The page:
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Natural Science Activity, Spring 2011

These findings (by an informal group of explorers) demonstrate the wonders of our native “bush”, to be discovered simply by walking into it with an open mind, a notebook and a digital camera.

FLORA

Verbesina caymanensis Sites found further west than previously known. More work is needed to establish the range.
Yellow nicker Two versions of this Cockspur relative have been found, and recorded in full. They were not previously listed.
Duranta erecta Known as Forget-Me-Not in a neighboring country, this was discovered to be here by a local Trust member. It has been entered in the national herbarium.
Adelia ricinella This tree was not previously known to be present on Cayman Brac.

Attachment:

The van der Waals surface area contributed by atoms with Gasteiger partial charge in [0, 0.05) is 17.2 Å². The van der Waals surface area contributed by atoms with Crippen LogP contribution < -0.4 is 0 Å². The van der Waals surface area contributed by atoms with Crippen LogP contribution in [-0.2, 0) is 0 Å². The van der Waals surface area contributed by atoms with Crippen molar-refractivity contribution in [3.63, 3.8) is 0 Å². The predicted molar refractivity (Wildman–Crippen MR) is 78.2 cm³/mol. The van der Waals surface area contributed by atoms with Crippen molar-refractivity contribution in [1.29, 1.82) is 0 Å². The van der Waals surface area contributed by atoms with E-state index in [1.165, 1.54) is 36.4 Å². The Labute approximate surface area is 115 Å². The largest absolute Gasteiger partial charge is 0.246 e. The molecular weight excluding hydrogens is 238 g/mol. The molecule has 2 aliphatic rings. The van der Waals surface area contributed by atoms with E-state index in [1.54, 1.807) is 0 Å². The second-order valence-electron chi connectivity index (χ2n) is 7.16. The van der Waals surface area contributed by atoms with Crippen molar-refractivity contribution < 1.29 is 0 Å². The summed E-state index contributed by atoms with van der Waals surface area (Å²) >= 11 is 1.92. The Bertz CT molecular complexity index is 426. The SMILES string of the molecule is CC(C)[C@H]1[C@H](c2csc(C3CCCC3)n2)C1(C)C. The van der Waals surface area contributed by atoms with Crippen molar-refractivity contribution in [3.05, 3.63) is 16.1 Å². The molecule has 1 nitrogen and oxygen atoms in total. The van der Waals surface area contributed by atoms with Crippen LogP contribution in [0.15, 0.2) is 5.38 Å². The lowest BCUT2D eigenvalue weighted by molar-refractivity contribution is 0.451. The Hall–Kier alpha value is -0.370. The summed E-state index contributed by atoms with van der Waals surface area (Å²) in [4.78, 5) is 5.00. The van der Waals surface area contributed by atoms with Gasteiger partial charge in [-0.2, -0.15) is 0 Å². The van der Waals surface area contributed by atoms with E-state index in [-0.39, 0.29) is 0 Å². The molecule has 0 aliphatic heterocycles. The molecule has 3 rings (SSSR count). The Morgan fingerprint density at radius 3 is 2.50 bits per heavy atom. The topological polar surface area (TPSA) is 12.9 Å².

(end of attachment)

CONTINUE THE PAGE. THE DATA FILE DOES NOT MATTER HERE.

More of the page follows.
Metopium toxiferum The Poison tree was found in a small area, not likely to be explored by any but the most serious bush whackers. Its presence here was not previously recorded.
Buxus bahamense Found by a visitor while walking with our local study group, this is now known to be here as well as on our sister island.
Sapindus saponaria Up to now this soapwood species was considered an import. There is now some evidence that it may have arrived naturally, perhaps eons ago. Further work is needed.

FAUNA
A spider that makes a web in the form of a funnel going down a hole has not yet been identified.
Rare birds have been sighted but all have been recorded in the past. Migration dates reported in Birds of Cayman Brac by former Brac resident Keith Prescott have proved to be very reliable.

The value to our lives of our woods and forests are better recognized each day. The value to the denizens is life itself, and we are included! Our bush needs protection. The above discoveries have been conveyed to the competent authorities.

jwp

On behalf of informal study groups, May 2011

Funnel Web

Funnel Web

Yellow Nickers

Yellow Nickers

 
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